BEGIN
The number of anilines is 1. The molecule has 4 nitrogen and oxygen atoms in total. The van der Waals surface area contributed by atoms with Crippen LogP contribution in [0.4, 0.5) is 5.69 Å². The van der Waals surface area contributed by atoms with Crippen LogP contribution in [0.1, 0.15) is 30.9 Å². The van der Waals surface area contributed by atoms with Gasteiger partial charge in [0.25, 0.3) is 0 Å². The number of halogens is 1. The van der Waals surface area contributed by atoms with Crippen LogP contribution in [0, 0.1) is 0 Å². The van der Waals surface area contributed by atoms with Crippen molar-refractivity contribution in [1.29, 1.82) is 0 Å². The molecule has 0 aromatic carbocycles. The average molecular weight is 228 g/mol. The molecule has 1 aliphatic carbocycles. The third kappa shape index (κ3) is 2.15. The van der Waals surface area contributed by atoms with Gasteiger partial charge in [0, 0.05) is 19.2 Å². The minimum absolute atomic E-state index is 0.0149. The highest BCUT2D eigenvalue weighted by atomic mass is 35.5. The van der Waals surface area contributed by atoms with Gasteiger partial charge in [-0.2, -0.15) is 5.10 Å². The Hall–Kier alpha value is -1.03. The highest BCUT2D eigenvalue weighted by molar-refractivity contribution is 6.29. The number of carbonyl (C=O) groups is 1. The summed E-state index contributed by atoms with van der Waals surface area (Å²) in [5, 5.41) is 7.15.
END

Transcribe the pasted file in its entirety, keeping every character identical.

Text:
The number of anilines is 1. The molecule has 4 nitrogen and oxygen atoms in total. The van der Waals surface area contributed by atoms with Crippen LogP contribution in [0.4, 0.5) is 5.69 Å². The van der Waals surface area contributed by atoms with Crippen LogP contribution in [0.1, 0.15) is 30.9 Å². The van der Waals surface area contributed by atoms with Gasteiger partial charge in [0.25, 0.3) is 0 Å². The number of halogens is 1. The van der Waals surface area contributed by atoms with Crippen LogP contribution in [0, 0.1) is 0 Å². The van der Waals surface area contributed by atoms with Crippen molar-refractivity contribution in [1.29, 1.82) is 0 Å². The molecule has 0 aromatic carbocycles. The average molecular weight is 228 g/mol. The molecule has 1 aliphatic carbocycles. The third kappa shape index (κ3) is 2.15. The van der Waals surface area contributed by atoms with Gasteiger partial charge in [0, 0.05) is 19.2 Å². The minimum absolute atomic E-state index is 0.0149. The highest BCUT2D eigenvalue weighted by atomic mass is 35.5. The van der Waals surface area contributed by atoms with Gasteiger partial charge in [-0.2, -0.15) is 5.10 Å². The Hall–Kier alpha value is -1.03. The highest BCUT2D eigenvalue weighted by molar-refractivity contribution is 6.29. The number of carbonyl (C=O) groups is 1. The summed E-state index contributed by atoms with van der Waals surface area (Å²) in [5, 5.41) is 7.15.